Amit Chaudhuri is the kind of writer who can shake the foundations of a culture very, very slowly, but very, very surely. With a deeply literary style, a trademark humor and wit that’s as subtle as it is potent, Chaudhuri creates cityscapes primarily through sounds and people; capturing the chaos of Calcutta (Freedom Song), the buzz of Bombay (The Immortals) and most recently, the layers of London, circa the late 80s, in Odysseus Abroad. A balanced rhythm of language pervades and dominates his books, making them richer—it is no wonder then, to learn that Chaudhuri is also a proficient musician in the Indian classical tradition.
Odysseus Abroad follows a young Indian student, Ananda, studying the Romantic poets in London as he walks about in the city, with his incorrigibly “Bengali” uncle, Ranga Mama. In the span of an evening, it would appear, he has undertaken more than one journey; given the resonance of the title, a mock-epic journey, perhaps…
Interviewer: Could you share with us the genesis of Odysseus Abroad?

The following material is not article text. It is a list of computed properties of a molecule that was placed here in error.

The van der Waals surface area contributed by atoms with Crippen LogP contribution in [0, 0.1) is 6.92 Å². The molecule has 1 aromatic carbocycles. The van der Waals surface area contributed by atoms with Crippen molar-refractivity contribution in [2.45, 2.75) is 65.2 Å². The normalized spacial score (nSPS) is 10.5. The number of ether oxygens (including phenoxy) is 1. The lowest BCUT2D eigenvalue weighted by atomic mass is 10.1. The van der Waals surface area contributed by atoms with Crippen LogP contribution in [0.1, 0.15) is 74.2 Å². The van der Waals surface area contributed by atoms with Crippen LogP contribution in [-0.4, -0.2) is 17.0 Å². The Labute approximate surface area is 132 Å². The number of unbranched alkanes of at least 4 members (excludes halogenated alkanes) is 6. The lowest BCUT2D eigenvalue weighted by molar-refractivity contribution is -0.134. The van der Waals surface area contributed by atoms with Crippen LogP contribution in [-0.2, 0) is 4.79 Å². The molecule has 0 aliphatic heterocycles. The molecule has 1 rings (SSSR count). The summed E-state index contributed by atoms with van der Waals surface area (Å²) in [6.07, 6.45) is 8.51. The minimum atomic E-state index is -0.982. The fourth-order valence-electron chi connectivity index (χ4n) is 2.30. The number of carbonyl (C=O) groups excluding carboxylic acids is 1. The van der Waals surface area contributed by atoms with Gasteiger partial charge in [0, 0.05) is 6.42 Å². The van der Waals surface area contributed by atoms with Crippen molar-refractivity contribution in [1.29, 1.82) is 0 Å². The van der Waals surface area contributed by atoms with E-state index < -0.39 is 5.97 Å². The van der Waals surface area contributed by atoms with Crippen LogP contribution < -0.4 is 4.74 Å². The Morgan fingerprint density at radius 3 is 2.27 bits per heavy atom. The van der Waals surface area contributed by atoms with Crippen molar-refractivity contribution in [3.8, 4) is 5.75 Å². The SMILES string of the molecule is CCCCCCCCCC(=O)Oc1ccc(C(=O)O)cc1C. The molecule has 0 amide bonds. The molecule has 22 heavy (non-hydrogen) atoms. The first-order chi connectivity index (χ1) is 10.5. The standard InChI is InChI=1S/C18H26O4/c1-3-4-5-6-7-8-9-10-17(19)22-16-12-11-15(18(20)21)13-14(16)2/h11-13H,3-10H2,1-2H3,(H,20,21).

Amit Chaudhuri: I based this upon my memories of my years in London and also my memories of this particular uncle who was a bachelor who lived in London for about 30 years until I finally managed to drag him back to Calcutta for my wedding in 1991. He was my only companion in London at the time in the early 80s. We used to meet up with each other and we looked forward to each other’s company but we also looked upon the prospect of the meeting with some dread. We both knew that we would end up arguing endlessly about things. I knew that he would start stating things about either Tagore or my mother that I couldn’t agree to. So, meeting him was always something I looked forward to given my utter loneliness and the fact that I was fond of him, but it was also always something I had to be battle-ready for. I finally managed to bring him to India in 1991—he had told me he never wanted to go back, he simply wasn’t interested and felt no homesickness at all. But the minute he came back to India, he didn’t want to go back to London. With his typical perversity and difficulty that was intrinsic to his character, he totally immersed himself in the joy of living in Calcutta.